What are functional accounts?
The concept of functional accounts is used within privileged access management (PAM) and identity access management (IAM), referring to accounts used to perform automated account management functions regardless of being local, centralized, within an operating system, application, on-premise, or in the cloud. Simply put, functional accounts help to manage other accounts.
Functional accounts have elevated privileges and, in many implementations, domain administrator or root privileges across multiple resources. Management functions can include, but are certainly not limited to:
- Account creations and deletion,
- Password rotation,
- Account enablement or disablement, and
- Group membership placement or revocation.
What does a 'good' functional account architecture look like?
A good functional account architecture limits the reach of each instantiation and prefers multiple functional accounts governing zones, resources, assets, and applications versus a few that have nearly god-like, or domain privileges, across the entire environment. These accounts typically also fall outside of any just in time management for identity and privileged access management solutions since they must be considered “always-on” in order to perform their automated functions. The latter makes it easy to understand that, if a functional account is compromised, repercussions are quite pronounced, and every account under the functional account’s control (managed account) is in jeopardy, too.
As an example, consider a deployment of Windows resources within your environment. They could be servers or laptops. In this scenario, a functional account would manage all of the privileged and service accounts assigned to the resource and linked to other systems that must share the same credentials. They can be rotated and checked in and out on-demand, or based on a workflow. All management for these accounts, whether they are local or domain-joined, is accomplished via the functional account. The goal is to ensure the credentials are always unique, never become stale or dormant, and are changed frequently enough to mitigate risks of the privileged credentials being stolen or misused.
What are the do's and don'ts of functional account management?
If you consider the power and purpose of functional accounts, there are several things that administrators and end users should always heed:
- Functional accounts should never be associated with any identity. They operate independently.
- They are strictly used for automation from an IAM and PAM solution. They should not be used by other applications.
- They should never be used for any daily work. Ever!
- They should be managed like any other highly privileged account and passwords or certificates combination and be rotated periodically to prevent them from becoming stale. This must be done with great care to ensure dependent management functions do not break due to a missed password change or error.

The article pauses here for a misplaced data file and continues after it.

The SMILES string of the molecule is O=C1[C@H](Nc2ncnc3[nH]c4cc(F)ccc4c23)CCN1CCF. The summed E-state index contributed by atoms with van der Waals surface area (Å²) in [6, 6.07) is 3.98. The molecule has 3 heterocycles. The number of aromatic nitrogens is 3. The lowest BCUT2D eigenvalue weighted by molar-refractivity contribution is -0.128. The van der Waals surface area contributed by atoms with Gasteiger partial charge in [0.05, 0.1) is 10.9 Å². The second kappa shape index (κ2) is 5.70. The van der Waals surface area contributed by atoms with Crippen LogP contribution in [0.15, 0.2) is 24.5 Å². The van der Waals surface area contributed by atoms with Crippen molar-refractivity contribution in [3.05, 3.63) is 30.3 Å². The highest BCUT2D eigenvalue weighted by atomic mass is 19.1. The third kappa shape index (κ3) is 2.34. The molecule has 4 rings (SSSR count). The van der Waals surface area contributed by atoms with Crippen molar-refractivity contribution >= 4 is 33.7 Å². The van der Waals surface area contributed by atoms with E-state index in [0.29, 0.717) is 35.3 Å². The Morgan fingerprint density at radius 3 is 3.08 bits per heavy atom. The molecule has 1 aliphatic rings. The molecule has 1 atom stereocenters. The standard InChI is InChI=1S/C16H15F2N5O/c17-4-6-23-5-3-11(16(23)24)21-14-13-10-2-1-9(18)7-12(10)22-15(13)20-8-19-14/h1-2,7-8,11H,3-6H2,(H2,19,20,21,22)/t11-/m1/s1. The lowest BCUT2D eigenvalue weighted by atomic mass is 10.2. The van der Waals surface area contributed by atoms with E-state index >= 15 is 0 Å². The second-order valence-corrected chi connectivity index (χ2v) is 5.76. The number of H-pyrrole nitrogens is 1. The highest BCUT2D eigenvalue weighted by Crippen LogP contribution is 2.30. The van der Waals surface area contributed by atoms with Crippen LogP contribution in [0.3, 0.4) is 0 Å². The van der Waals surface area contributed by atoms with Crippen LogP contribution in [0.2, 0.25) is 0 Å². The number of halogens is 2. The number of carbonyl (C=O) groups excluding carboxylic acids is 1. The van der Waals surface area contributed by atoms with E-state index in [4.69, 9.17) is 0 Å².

- Functional accounts should be excluded from any just in time IAM or PAM initiatives.
- Whenever possible, they should be local accounts and not domain accounts. However, certain applications and implementations will necessitate exceptions. Follow this simple rule: if it can be managed or implemented without using a domain account, that is probably a lower risk method.
- They should be delegated the least amount of privilege necessary to perform their automated functions. For example, rather than making an account domain admin be able to control active directory accounts, delegate only the right to rotate passwords or change group membership of other accounts.
How do you decrease the security risks posed by functional accounts?
Functional accounts are a necessary concept to place privileged accounts under management. While they have elevated privileges to perform their functions, they must be treated as a high security risk and deserve protection that even exceeds that of domain administrator credentials. IAM and PAM solutions can manage these expectations for an environment, but some basic do’s and don’ts should always be honored.
For more information on how BeyondTrust can help you manage credentials within your environment, minimize the risk of functional accounts, and even enable just in time privileged access management, please contact us here.
Morey J. Haber, Chief Security Officer, BeyondTrust
Morey J. Haber is the Chief Security Officer at BeyondTrust. He has more than 25 years of IT industry experience and has authored three books: Privileged Attack Vectors, Asset Attack Vectors, and Identity Attack Vectors. He is a founding member of the industry group Transparency in Cyber, and in 2020 was elected to the Identity Defined Security Alliance (IDSA) Executive Advisory Board. Morey currently oversees BeyondTrust security and governance for corporate and cloud based solutions and regularly consults for global periodicals and media. He originally joined BeyondTrust in 2012 as a part of the eEye Digital Security acquisition where he served as a Product Owner and Solutions Engineer since 2004. Prior to eEye, he was Beta Development Manager for Computer Associates, Inc. He began his career as Reliability and Maintainability Engineer for a government contractor building flight and training simulators. He earned a Bachelor of Science degree in Electrical Engineering from the State University of New York at Stony Brook.